New government funding for people in debt will bring some relief this winter, but the measures do not match the scale of the household debt crisis engulfing the UK.
Over the last month the UK government has announced two separate funding packages for local authorities, making support available to households struggling with rent arrears, utility bills and Council Tax. The second of which was announced as part of a package of policies around this week’s Autumn Budget.
This is significant because the announcements imply that the government have finally accepted that it has a role to play in tackling the build-up of household debt in our communities. We should mark this as an important step forward in the campaign, but the funds by themselves don’t add up to a serious plan to tackle the worsening debt crisis.
Over the course of the pandemic, we’ve been campaigning alongside allies at Reset the Debt and others for debt write-offs and grants for households. The support available through the Household Support Fund and the package for ‘vulnerable renters’ is welcome, but it’s not enough to enable everyone weighed down by debt to rebuild their lives. Just last week, the Joseph Rowntree Foundation published a report revealing that 3.8m households on low incomes are behind with bills. Crisis currently estimate that almost a million households across the UK are in rent arrears.
Grants will now be administered in the form of discretionary payments through local authorities, whilst we have been calling for support to be given to all that meet nationally agreed criteria. Local authorities will have to ration the £500 million Household Support Fund, which is designed to meet daily needs such as food, clothing and utilities. The fund can only be used for rent arrears in exceptional circumstances.
The Covid Local Support Grant was a similar scheme that distributed £229 million between December 2020 and mid-April 2021 before Universal Credit was cut by £20 per week and the latest cost of living increases hit. Almost 6.3 million payments were made to ‘vulnerable households’, which averages out at just £36 per payment (before administration costs).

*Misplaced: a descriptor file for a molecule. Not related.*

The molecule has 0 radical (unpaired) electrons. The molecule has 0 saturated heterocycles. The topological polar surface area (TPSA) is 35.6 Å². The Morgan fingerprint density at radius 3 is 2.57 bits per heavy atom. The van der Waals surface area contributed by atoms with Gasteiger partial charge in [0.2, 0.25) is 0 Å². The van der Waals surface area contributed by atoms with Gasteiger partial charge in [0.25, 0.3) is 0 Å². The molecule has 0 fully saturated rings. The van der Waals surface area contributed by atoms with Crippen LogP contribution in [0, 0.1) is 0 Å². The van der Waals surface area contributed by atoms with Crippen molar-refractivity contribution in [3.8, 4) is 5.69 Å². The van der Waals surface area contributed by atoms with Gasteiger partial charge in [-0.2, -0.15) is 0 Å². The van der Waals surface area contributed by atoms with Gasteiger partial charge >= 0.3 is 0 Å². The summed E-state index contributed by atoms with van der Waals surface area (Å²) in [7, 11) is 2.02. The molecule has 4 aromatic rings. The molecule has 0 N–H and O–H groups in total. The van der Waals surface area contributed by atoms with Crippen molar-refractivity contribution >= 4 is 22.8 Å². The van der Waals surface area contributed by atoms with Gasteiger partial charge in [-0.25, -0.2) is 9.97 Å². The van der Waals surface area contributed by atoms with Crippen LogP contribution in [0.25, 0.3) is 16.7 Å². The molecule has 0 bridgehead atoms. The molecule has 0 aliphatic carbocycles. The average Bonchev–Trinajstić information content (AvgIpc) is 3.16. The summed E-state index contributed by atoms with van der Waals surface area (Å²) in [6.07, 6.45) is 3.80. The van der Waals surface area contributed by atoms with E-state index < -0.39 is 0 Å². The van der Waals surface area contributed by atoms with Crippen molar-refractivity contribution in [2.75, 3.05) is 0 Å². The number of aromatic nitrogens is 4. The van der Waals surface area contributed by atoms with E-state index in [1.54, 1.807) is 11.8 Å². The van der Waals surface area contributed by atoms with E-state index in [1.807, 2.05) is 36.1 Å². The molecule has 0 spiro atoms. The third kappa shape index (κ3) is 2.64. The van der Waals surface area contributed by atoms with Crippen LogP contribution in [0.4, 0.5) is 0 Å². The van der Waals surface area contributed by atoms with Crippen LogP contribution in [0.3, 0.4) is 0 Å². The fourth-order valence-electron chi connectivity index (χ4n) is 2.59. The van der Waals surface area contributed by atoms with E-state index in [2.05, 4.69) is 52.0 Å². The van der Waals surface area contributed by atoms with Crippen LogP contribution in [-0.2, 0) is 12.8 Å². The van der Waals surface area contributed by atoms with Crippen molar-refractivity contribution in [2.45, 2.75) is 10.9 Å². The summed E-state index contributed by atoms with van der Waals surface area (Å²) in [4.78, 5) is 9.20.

During the pandemic, Citizen’s Advice calculated that people seeking their support owed an average of £900 in rent arrears and £761 in Council Tax. Based on these averages the £500 million Household Support Fund would only clear the debts of around 300,000 people, a fraction of the 8.5 million people now missing payments or experiencing their debts as a heavy burden in their lives.
When it comes to the support for vulnerable renters, the £65 million fund falls far short of the estimated £360m rent debt backlog built up over the course of the pandemic. Around half a million private renters are in rent arrears and local authorities have more direct links to those in local authority housing, so we are yet to see how much of the fund reaches private renters who have been hit hard by the pandemic.
Alongside advocating for solutions that lift people out of problem debt, we campaign to tackle the root causes – low pay, insecure work and inadequate social security. This week’s Autumn Budget was a key opportunity to confront the household debt crisis head on and again it contained some positive announcements but was lacking in urgency and ambition.
The Chancellor confirmed that the main minimum wage rate for people aged 23 and over will rise by 6.6%. This is important, but more must be done to guarantee a real living wage for all and proper pay rises across the board, after more than a decade of pay stagnation. In their analysis, the Institute For Fiscal Studies noted soberly that “large swathes of the population face a squeeze on living standards over the coming year.”
Sadly, there was also nothing in the budget around security of work and income. More steady and predictable income through rights to guaranteed working hours and decent sick pay are vitally important in preventing households from falling into debt.
It was also announced at the budget that the government will increase the Universal Credit work allowance, the threshold under which earned income begins to affect the payment. The ‘taper rate’, the amount of benefit withdrawn for every pound earned, will also be reduced, meaning that people in work will be able to keep more of the income they earn whilst claiming the benefit. However, it won’t undo the harm done from cutting the entitlement by £20 per week, and people who are out of work or can’t work will see no benefit from these reforms.
The campaign for debt justice in the UK is building momentum but the systemic inequalities that existed before the pandemic have worsened, with key workers, carers, parents, women, renters, people with disabilities and black and minority ethnic households more likely to have been pushed into debt.
We will be actively building the power of the UK debtors movement over the coming months and years, taking collective action and building solidarity to win the changes we need.